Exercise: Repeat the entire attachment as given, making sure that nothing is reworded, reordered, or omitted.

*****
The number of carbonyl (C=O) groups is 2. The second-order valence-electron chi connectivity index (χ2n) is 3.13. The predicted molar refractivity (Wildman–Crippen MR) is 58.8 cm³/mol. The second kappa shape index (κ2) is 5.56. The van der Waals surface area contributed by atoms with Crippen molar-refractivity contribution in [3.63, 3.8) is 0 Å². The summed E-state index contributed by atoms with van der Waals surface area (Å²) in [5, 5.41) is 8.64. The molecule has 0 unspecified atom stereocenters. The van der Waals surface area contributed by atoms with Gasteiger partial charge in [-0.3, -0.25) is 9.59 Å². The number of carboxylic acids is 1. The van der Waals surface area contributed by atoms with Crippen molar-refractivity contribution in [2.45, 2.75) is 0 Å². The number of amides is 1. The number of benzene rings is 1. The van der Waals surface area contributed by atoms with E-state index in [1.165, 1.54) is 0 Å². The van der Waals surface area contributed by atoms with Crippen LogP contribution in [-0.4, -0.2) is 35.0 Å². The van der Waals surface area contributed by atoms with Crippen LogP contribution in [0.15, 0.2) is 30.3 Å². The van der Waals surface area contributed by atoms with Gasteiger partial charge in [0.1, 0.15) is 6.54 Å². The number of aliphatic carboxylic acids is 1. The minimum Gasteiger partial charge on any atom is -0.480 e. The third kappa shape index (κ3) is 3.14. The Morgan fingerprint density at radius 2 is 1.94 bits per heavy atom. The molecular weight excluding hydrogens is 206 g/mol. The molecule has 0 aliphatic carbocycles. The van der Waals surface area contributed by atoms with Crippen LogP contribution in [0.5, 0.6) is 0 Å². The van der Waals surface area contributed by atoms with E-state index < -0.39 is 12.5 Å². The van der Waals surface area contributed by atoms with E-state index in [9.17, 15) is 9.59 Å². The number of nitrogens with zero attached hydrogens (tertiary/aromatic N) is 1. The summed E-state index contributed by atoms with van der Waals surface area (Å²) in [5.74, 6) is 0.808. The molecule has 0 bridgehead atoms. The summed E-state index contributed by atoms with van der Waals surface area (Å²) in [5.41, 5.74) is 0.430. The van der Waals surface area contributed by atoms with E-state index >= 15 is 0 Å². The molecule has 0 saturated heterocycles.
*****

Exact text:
The number of carbonyl (C=O) groups is 2. The second-order valence-electron chi connectivity index (χ2n) is 3.13. The predicted molar refractivity (Wildman–Crippen MR) is 58.8 cm³/mol. The second kappa shape index (κ2) is 5.56. The van der Waals surface area contributed by atoms with Crippen molar-refractivity contribution in [3.63, 3.8) is 0 Å². The summed E-state index contributed by atoms with van der Waals surface area (Å²) in [5, 5.41) is 8.64. The molecule has 0 unspecified atom stereocenters. The van der Waals surface area contributed by atoms with Gasteiger partial charge in [-0.3, -0.25) is 9.59 Å². The number of carboxylic acids is 1. The van der Waals surface area contributed by atoms with Crippen molar-refractivity contribution in [2.45, 2.75) is 0 Å². The number of amides is 1. The number of benzene rings is 1. The van der Waals surface area contributed by atoms with E-state index in [1.165, 1.54) is 0 Å². The van der Waals surface area contributed by atoms with Crippen LogP contribution in [-0.4, -0.2) is 35.0 Å². The van der Waals surface area contributed by atoms with Crippen LogP contribution in [0.15, 0.2) is 30.3 Å². The van der Waals surface area contributed by atoms with Gasteiger partial charge in [0.1, 0.15) is 6.54 Å². The number of aliphatic carboxylic acids is 1. The minimum Gasteiger partial charge on any atom is -0.480 e. The third kappa shape index (κ3) is 3.14. The Morgan fingerprint density at radius 2 is 1.94 bits per heavy atom. The molecular weight excluding hydrogens is 206 g/mol. The molecule has 0 aliphatic carbocycles. The van der Waals surface area contributed by atoms with Crippen LogP contribution in [0.5, 0.6) is 0 Å². The van der Waals surface area contributed by atoms with E-state index < -0.39 is 12.5 Å². The van der Waals surface area contributed by atoms with E-state index in [9.17, 15) is 9.59 Å². The number of nitrogens with zero attached hydrogens (tertiary/aromatic N) is 1. The summed E-state index contributed by atoms with van der Waals surface area (Å²) in [5.74, 6) is 0.808. The molecule has 0 bridgehead atoms. The summed E-state index contributed by atoms with van der Waals surface area (Å²) in [5.41, 5.74) is 0.430. The van der Waals surface area contributed by atoms with E-state index >= 15 is 0 Å². The molecule has 0 saturated heterocycles.